...to see my family and enjoy a well deserved short break. It was a while since I last had the opportunity to get away.
I am glad I did so because when I got there I realized that I had almost forgotten how well mannered and polite people are in England. I mean they are so well mannered that you feel obliged to respond the same way and say “Thank you, you have been most kind” and actually mean it. It felt like they could not do enough for you.
Of course I realise that shop assistants have to be polite and caring with all possible clients, however for the short time they attend to you, they do mean it. What a refreshing difference!
By contrast, here I usually get the feeling that I am a nuisance, interrupting whatever they may be doing. You walk into a shop or even a bar and get ignored until the attendant has finished dusting or other similar silly task.
What about that never ending conversation with someone who just walked in to deliver a letter or say hello? Has this happened to you? Have you ever felt more invisible? Or unwanted?
Even on the roads in England I noticed that drivers have the decency of moving over to another lane to give you the chance to join the faster road. They are considered and let you in or out of traffic, it is so refreshing to be able to be just as considered in return.
I know that queues were invented in England; the public in general is most patient. No one will ever attempt to interrupt or jump in between you and the attendant, they will patiently wait until it is their time to receive the full attention they expect.
I think this is called politeness and due consideration towards other people. “Tranquilo!!” They say here in Spain, when
you lose your temper for having your conversation rudely interrupted by some a...hole (here I go; making me swear again!),
who turned up from nowhere to jump the queue with the excuse that he or she is asking something terribly urgent and, before you know it, you are swept aside waiting to be served.
I have never known before the feeling of being a nuisance or an intrusion, I always thought that clients are important and need to be encouraged to come again, especially during these difficult times. Fancy opening the shops when they feel like it, and closing them the same way and not answering the phone; then they complain that business is bad while blaming the crisis and their adverts for not working.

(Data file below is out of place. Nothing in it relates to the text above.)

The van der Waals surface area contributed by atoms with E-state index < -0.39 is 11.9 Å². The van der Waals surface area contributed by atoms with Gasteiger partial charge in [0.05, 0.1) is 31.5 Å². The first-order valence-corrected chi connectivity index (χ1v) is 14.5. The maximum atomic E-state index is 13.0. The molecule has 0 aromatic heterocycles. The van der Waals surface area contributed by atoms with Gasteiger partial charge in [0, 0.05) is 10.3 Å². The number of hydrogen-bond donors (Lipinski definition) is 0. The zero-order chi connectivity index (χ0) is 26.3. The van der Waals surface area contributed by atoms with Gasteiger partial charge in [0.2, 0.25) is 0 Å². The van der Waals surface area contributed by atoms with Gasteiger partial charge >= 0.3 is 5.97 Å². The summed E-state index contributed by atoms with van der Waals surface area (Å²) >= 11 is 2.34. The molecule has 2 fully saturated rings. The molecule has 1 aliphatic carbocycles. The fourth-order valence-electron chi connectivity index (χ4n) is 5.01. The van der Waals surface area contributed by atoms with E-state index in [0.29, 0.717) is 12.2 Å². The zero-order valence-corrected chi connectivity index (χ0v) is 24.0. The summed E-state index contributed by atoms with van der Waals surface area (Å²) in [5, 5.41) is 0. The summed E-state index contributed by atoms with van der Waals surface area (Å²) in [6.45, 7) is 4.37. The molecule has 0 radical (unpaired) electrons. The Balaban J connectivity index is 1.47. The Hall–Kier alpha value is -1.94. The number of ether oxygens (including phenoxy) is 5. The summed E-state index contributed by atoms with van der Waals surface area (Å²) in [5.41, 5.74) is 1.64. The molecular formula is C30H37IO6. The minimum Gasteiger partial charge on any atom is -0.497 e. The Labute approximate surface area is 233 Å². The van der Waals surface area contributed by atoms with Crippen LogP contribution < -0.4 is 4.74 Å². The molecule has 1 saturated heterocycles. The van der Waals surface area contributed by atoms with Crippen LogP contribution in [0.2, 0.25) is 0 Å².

And what about some good manners on the road? Overtaking on the wrong side, cutting up after overtaking as well as on roundabouts, not signalling, pulling out without looking, blocking the road to have a conversation through the window with a
friend and this is to name a few.
Unfortunately it’s not just the Spanish, it would seem that even some of the English seem to get their chip damaged here in Spain and behave just the same way. I wonder if it is something in the Andalucian air that affects people’s brains this way. I know they say that you do “in Rome as the Romans do”, but I thought that good education should prevail.
The other difference I noticed is to do with parking. Despite the incredible amount of vehicles in the villages and towns in England, you will find a suitable parking place even if you have to pay a nominal amount of money.
It is so orderly! Even residents living in highly populated areas have parking priority in their own streets although this may be
limited during night hours. When you get home from work, tired and hungry, you just want to park your car and not have to struggle to find a parking place miles away!
The local authotitirs here seem to think that the fewer are the parking spaces the greater is the scope for the more “multas” to can cash in. This is so short sighted! Not only it is unfair for the residents who already pay for using the local roads and other council taxes, it also discourages people from visiting or living in the area.
While most of Spain, and especially Andalucia, depends on foreign visitors and residents to provide income, they do not
seem to realize that the choice of where to go with just as much sun and even cheaper prices is much greater today than it’s ever been. You can’t take your pick and many are doing just that!
The crisis? If shops were better controlled to make sure they own up to their responsibility and stay open when they are supposed might also help to encourage more business. There seems to be a new trend for shops to close on Fridays after lunch. Have you noticed?
Provide adequate parking facilities, either free or paying, and people will find the reason to visit and spend money in shops
and restaurants. Why should they struggle for a spot to park and even get fined when they have the choice to go elsewhere?
No wonder the crisis is worse in Spain and especially in certain specific areas.
Complaints seem to fall on deaf ears. What an attitude!
I was given your article “Behaviour Breeds Behaviour” to read. You have taken the words out of many peoples’ mouths. It could not have been better expressed. Thank you. Did the editor write it. It was not signed. Mentioning the crisis. Mercadona is closed today. I thought yesterday was a holiday – it doesnt matter that the public are inconvenienced as long as they have their days off. Pity Tesco are’nt here. In Spain they think the word Service mean toilettes. They will never learn. It is a pity they were ever allowed into the EU until they qualified as a ‘First World Country’.
Rated: 5/5 (17th August 2013)
Editor's comments: Hi, Thank you for your mail and for reading Web Express Guide and I hope you will continue to support us. Yes, the article was written by me and I am glad that you approve of it. Kindest regards